UNICEF today expressed profound concern at the sentence by the Kano State Sharia Court of Feli Hockey, Kano, in northern Nigeria, of 13-year-old Omar Farouq to ten years imprisonment for menial work.
The sentence was handed down on 10 August 2020, after he was accused of blasphemy.
"It's unfair to sentence this boy-13-year-old Omar Farouk-to 10 years in jail with menial labor," UNICEF representative Peter Hawkins said in Nigeria. "It also negates all the fundamental values of child welfare and child protection of which Nigeria-and Kano State, by definition-has signed up."
The sentence is in violation of the UN Convention on the Protection of the Child, ratified in 1991 by Nigeria. It is also a violation of the African Charter on the Rights and Protection of the Child-adopted by Nigeria in 2001-and the 2003 Nigerian Child Rights Act, which domesticates Nigeria's international commitments to secure the right to life, security and growth of children.
In order to remove the warrant, UNICEF urged the Nigerian Government and the Kano State Government to immediately revisit the situation.
UNICEF expressed appreciation of the strides recently made by the Kano State Government to pass the Kano State Child Protection Bill.
“This case further underlines the urgent need to accelerate the enactment of the Kano State Child Protection Bill so as to ensure that all children under 18, including Omar Farouq are protected – and that all children in Kano are treated in accordance with child rights standards,” said Peter Hawkins.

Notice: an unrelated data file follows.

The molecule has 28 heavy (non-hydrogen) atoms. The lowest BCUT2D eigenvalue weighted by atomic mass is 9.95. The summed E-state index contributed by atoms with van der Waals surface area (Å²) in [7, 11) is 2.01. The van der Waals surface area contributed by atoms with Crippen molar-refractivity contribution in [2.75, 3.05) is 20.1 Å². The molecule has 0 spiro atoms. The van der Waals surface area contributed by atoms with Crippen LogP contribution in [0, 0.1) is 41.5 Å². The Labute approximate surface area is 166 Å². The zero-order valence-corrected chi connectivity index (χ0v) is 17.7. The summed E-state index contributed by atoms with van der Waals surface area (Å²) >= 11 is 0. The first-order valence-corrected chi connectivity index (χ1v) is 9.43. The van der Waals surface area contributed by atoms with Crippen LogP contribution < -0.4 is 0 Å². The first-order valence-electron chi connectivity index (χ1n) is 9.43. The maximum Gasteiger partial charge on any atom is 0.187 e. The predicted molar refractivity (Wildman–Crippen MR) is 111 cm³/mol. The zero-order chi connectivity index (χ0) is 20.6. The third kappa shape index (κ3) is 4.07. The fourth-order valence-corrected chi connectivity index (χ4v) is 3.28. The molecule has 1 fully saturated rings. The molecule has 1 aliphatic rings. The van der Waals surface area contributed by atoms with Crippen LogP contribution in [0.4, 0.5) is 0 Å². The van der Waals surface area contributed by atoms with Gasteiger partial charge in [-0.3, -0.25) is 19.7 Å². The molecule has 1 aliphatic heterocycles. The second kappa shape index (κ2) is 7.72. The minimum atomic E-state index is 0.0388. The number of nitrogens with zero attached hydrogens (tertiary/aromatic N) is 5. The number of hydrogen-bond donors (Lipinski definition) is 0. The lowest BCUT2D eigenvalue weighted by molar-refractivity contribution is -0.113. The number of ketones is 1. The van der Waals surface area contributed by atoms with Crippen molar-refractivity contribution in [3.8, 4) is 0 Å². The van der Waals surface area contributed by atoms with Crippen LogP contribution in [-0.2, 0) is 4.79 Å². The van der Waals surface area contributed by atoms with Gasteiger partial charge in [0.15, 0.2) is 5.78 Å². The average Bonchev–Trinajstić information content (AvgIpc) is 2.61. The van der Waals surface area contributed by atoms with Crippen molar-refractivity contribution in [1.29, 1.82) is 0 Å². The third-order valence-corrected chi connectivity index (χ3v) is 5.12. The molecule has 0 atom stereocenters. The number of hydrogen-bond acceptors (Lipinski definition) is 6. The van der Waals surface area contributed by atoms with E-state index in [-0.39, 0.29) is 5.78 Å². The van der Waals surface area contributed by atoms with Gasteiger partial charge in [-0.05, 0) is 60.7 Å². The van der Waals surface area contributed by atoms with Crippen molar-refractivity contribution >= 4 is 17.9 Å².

UNICEF will continue to provide support the Nigerian Government and Kano State Government on child protection system strengthening, including justice sector reform, to ensure that states put in place child-sensitive measures to handle cases involving children. This includes adopting alternative measures, in line with international best practice, for the treatment of children alleged to have committed offences that does not involve detention or deprivation of family care.
The child rights organization stressed the Government’s international obligations to ensure child-sensitive judicial measures for children who are alleged to have committed any offence. This should include ensuring quality legal representation and full implementation of child justice principles - all of which are geared towards reform, rehabilitation and reintegration of the child with their family and community.